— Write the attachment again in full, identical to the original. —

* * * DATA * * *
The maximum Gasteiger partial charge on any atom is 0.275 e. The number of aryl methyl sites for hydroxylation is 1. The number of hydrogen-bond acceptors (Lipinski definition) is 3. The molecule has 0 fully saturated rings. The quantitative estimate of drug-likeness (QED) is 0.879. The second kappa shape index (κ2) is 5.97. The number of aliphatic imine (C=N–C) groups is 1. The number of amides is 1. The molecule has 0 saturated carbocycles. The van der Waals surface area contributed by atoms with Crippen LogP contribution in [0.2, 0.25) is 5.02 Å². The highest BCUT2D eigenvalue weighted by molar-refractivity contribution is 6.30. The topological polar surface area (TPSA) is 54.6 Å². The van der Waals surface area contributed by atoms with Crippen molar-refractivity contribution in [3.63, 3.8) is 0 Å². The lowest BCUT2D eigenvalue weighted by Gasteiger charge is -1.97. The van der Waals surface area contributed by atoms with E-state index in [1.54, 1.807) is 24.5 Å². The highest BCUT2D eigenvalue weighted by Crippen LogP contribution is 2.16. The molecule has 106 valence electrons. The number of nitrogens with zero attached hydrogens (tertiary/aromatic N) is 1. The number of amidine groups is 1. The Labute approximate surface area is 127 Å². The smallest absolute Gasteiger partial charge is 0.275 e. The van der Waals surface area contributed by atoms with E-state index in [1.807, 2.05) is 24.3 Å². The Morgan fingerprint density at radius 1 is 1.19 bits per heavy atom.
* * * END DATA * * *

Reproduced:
The maximum Gasteiger partial charge on any atom is 0.275 e. The number of aryl methyl sites for hydroxylation is 1. The number of hydrogen-bond acceptors (Lipinski definition) is 3. The molecule has 0 fully saturated rings. The quantitative estimate of drug-likeness (QED) is 0.879. The second kappa shape index (κ2) is 5.97. The number of aliphatic imine (C=N–C) groups is 1. The number of amides is 1. The molecule has 0 saturated carbocycles. The van der Waals surface area contributed by atoms with Crippen LogP contribution in [0.2, 0.25) is 5.02 Å². The highest BCUT2D eigenvalue weighted by molar-refractivity contribution is 6.30. The topological polar surface area (TPSA) is 54.6 Å². The van der Waals surface area contributed by atoms with Crippen molar-refractivity contribution in [3.63, 3.8) is 0 Å². The lowest BCUT2D eigenvalue weighted by Gasteiger charge is -1.97. The van der Waals surface area contributed by atoms with E-state index in [1.54, 1.807) is 24.5 Å². The highest BCUT2D eigenvalue weighted by Crippen LogP contribution is 2.16. The molecule has 106 valence electrons. The number of nitrogens with zero attached hydrogens (tertiary/aromatic N) is 1. The number of amidine groups is 1. The Labute approximate surface area is 127 Å². The smallest absolute Gasteiger partial charge is 0.275 e. The van der Waals surface area contributed by atoms with E-state index in [1.807, 2.05) is 24.3 Å². The Morgan fingerprint density at radius 1 is 1.19 bits per heavy atom.